I am absolutely in love with Auto-Tune the News. The Gregory Brothers take unintentionally hilarious political clips from network/broadcast news, C-SPAN and elsewhere, applying a healthy dose of Auto-Tune and their own songwriting to create warped, wonderful musical medleys on current events. This one is my favorite:

And the good news? You can download the Auto-Tune the News songs from Amie Street. Sure, it’s not the same as watching the videos, but if you’ve watched them as often as I have, they’ll be playing in your head as you listen. So, if you like politics, pop culture and parody, you’ll love this.

Bonus? The Gregory Brothers are really talented, both vocally and musically. When they’re not auto-tuning the news, they are in a band they describe as “Country & Soul, Folk & Roll.” Have a listen on MySpace. They’re quite good.

New Releases

I follow Amie Street on Twitter, and the other day I saw that they had a deal for 50% off music credit. They were also plugging the new releases by Local Natives and Surfer Blood. So I put two and two together, grabbed some discounted credits and applied them toward those albums. I also, since it was still pretty darned cheap, snagged the new Kissaway Trail album.

At Record Store Day, the only thing I bought was Nada Surf‘s new covers album, “If I Had a Hifi,” but I am still colossally backed up on my music listening. So I don’t have a whole lot to report on these albums. But I will.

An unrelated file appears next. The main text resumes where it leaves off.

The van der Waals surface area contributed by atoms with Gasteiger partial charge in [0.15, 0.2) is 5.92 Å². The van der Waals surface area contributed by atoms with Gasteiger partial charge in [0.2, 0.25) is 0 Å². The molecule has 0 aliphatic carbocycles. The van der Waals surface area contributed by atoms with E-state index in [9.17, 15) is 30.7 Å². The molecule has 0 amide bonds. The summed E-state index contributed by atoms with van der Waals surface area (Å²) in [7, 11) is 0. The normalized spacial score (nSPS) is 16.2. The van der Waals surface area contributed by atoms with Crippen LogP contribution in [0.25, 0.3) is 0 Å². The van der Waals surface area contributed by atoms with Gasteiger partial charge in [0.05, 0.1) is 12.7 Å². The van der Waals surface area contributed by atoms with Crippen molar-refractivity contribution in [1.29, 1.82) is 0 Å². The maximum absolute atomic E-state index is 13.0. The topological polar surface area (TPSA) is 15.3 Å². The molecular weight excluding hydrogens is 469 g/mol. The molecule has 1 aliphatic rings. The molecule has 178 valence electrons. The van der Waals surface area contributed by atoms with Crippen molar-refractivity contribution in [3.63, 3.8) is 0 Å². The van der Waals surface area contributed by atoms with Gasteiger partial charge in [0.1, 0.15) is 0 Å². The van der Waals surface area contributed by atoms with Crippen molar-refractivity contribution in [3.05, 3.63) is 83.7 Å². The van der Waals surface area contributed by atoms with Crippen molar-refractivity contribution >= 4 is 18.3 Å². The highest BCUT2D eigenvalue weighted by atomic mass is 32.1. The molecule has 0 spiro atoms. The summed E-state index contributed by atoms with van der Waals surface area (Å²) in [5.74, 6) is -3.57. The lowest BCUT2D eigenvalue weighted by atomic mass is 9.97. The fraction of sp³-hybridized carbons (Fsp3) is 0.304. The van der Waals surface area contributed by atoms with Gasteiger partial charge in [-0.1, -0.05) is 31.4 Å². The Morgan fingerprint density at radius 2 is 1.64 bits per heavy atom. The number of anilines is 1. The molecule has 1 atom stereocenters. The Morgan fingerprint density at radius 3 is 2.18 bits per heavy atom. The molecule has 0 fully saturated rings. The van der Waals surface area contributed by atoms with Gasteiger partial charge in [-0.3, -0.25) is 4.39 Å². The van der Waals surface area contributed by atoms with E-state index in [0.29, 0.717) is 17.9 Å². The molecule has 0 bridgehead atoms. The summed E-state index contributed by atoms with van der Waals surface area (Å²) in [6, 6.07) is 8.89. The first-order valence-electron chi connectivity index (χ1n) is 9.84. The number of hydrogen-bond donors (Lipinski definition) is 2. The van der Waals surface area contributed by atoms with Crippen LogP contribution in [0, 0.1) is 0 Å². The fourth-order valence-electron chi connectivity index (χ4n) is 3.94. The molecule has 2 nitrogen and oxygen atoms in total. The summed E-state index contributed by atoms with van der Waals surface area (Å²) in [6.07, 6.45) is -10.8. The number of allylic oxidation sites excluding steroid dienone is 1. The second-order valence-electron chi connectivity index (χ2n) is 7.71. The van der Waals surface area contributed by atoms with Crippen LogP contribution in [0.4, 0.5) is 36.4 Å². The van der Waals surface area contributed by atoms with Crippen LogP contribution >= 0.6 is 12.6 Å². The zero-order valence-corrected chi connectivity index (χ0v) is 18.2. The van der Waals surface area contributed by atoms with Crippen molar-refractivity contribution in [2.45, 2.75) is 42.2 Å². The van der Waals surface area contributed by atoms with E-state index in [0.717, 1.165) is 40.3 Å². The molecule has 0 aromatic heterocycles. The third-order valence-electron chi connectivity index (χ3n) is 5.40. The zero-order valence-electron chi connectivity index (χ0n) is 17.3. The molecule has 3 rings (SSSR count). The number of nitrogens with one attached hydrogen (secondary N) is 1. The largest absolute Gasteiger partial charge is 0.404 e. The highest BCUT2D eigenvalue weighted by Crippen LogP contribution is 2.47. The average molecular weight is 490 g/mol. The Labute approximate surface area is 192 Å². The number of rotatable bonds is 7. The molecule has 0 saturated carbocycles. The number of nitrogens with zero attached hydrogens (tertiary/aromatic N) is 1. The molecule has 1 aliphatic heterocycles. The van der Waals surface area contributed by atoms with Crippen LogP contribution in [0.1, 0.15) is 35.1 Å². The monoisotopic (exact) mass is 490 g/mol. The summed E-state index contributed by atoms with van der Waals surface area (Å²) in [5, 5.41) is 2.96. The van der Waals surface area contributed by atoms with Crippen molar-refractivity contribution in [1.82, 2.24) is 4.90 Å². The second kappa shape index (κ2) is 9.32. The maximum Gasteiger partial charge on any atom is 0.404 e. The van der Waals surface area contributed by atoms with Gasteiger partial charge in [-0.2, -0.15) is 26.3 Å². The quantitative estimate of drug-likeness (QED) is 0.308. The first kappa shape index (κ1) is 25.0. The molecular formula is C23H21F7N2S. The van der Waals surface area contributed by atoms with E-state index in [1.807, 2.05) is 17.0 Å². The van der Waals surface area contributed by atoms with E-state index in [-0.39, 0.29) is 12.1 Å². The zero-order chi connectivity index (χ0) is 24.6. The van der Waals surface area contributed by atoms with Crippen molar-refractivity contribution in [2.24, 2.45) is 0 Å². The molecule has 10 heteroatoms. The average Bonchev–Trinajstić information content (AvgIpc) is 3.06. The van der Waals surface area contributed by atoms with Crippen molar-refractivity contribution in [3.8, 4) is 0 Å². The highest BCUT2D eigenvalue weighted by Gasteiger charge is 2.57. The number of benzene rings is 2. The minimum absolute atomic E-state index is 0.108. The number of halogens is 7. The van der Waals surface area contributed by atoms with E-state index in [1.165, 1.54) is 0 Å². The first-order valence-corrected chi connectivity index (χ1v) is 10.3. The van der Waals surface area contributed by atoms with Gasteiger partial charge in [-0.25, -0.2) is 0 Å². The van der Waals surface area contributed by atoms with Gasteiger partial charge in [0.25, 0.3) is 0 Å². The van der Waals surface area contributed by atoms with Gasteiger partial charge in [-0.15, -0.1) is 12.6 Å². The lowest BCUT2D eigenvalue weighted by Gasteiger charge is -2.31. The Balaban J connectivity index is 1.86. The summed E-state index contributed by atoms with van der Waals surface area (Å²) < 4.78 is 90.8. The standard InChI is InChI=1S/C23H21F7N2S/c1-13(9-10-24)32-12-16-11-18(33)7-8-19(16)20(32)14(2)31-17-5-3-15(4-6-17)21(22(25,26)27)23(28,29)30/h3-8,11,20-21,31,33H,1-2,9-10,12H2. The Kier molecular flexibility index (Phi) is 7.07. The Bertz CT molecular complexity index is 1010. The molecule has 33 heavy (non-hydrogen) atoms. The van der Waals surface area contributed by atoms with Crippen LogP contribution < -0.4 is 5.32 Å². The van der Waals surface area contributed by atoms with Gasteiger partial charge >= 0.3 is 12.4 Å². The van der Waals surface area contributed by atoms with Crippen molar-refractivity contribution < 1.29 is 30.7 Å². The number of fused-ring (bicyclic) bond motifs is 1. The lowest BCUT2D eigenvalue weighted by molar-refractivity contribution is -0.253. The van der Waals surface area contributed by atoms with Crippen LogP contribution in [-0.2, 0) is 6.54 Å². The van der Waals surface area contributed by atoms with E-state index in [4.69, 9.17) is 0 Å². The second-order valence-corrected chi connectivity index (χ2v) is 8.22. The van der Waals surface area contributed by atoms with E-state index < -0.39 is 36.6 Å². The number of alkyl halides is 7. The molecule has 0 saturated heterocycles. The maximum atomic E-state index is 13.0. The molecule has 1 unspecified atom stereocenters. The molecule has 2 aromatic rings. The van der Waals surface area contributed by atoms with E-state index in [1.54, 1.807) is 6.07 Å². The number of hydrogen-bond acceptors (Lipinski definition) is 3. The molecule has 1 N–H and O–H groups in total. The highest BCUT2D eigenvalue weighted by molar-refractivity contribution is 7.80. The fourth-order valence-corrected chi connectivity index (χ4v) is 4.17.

Second Thoughts

The other night, I found myself downloading another Animal Collective song. “Summertime Clothes.” Goddamnit.

Take Five

Finds of the Week

  • All week, I’ve been enamored with the David Byrne/Fatboy Slim project “Here Lies Love.” Enamored may not be a strong enough word. Maybe a bit obsessed. The story is compelling, the songs are well crafted and the sheer quality of the talent involved in the project is staggering. Byrne does a great job of capturing the flavor of the 1970s-80s club anthems that Marcos reveled in, especially in the title track sung by Florence Welch (of Florence and the Machine), and he never sacrifices narrative. In fact, the whole thing hinges on narrative, which may be which I am so captivated by the project. Usually, I’m not a big liner notes person unless the lyrics are involved, but in this case, they are a must-read. You can appreciate the album without the historical baclground, but that’s like listening to it in mono.My favorite song (of the moment) may be Steve Earle’s contribution, “A Perfect Hand,” which is kind of cheesy but I think that’s why I love it so much. It’s also just a great pop song. “It’s a winning combination / if a lady understands / that the king and the queen of hearts / could be a perfect hand.”